June 23, 2024

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Long-term care insurance vs. health insurance: What’s the difference?

5 min read
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Long-term care insurance can provide coverage than a traditional health insurance policy cannot.

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Getting care in the U.S. has been getting increasingly expensive. Hospital stays, prescription drugs and assisted living costs are just a few of the many areas of healthcare and long-term care that have experienced rising prices. And approximately half of U.S. adults think it’s difficult to afford health care costs, according to KFF.

One way to manage these types of costs is through insurance. While insurance premiums can still be expensive and have gaps in coverage, they can reduce the risk of facing astronomical costs that force tough decisions.

However, it’s important to realize that health insurance differs from long-term care insurance. And if you want financial protection for both ordinary medical costs and expenses associated with ongoing care, like living in a nursing home, you may need both types of insurance.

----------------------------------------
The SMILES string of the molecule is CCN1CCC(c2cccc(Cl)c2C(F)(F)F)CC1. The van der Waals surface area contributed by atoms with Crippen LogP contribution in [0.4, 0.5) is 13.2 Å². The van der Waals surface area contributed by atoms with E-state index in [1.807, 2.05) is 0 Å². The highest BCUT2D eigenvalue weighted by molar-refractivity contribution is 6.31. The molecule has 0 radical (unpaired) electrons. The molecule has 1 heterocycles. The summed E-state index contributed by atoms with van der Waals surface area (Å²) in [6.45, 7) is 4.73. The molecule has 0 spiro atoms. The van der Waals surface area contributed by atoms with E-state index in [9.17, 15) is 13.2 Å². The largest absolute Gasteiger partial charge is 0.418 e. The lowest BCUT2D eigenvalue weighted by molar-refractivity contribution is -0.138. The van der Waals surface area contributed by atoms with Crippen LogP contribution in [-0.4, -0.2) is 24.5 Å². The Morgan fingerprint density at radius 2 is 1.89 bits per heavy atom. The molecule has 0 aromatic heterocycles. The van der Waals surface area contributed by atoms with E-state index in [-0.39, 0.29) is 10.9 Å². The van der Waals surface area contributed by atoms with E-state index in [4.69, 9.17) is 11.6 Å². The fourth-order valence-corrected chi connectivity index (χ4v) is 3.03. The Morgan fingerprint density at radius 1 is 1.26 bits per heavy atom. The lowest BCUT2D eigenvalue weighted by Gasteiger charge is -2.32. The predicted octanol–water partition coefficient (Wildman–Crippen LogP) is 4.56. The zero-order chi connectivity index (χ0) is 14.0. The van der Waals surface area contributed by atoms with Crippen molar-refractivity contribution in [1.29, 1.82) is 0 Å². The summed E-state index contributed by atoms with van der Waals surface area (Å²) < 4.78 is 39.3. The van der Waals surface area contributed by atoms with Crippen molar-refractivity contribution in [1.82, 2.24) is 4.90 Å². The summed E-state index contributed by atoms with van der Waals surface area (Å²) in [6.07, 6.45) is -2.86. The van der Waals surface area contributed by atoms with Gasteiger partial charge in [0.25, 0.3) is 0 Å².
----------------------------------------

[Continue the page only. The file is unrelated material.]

Start exploring your long-term care insurance options here to learn more.

Long-term care insurance vs. health insurance: What’s the difference?

To understand the difference between long-term care insurance and health insurance, it helps to first clarify what long-term care means.

“Long-term care involves a variety of services designed to meet a person’s health or personal care needs when they can no longer perform everyday activities on their own,” explains the National Institute on Aging.

Thus, long-term care insurance typically helps cover related costs for those who need help with things like bathing and eating, known as activities of daily living (ADL). Health insurance, on the other hand, covers things like doctors’ visits and prescription drugs associated with treating illnesses or injuries.

Long-term care insurance can also cover “things like meal preparation, housekeeping, and transportation,” says Dr. Char Hu, Ph.D., co-founder and CEO of The Helper Bees, an InsurTech company.

Health insurance generally doesn’t cover these types of things, particularly on a long-term basis.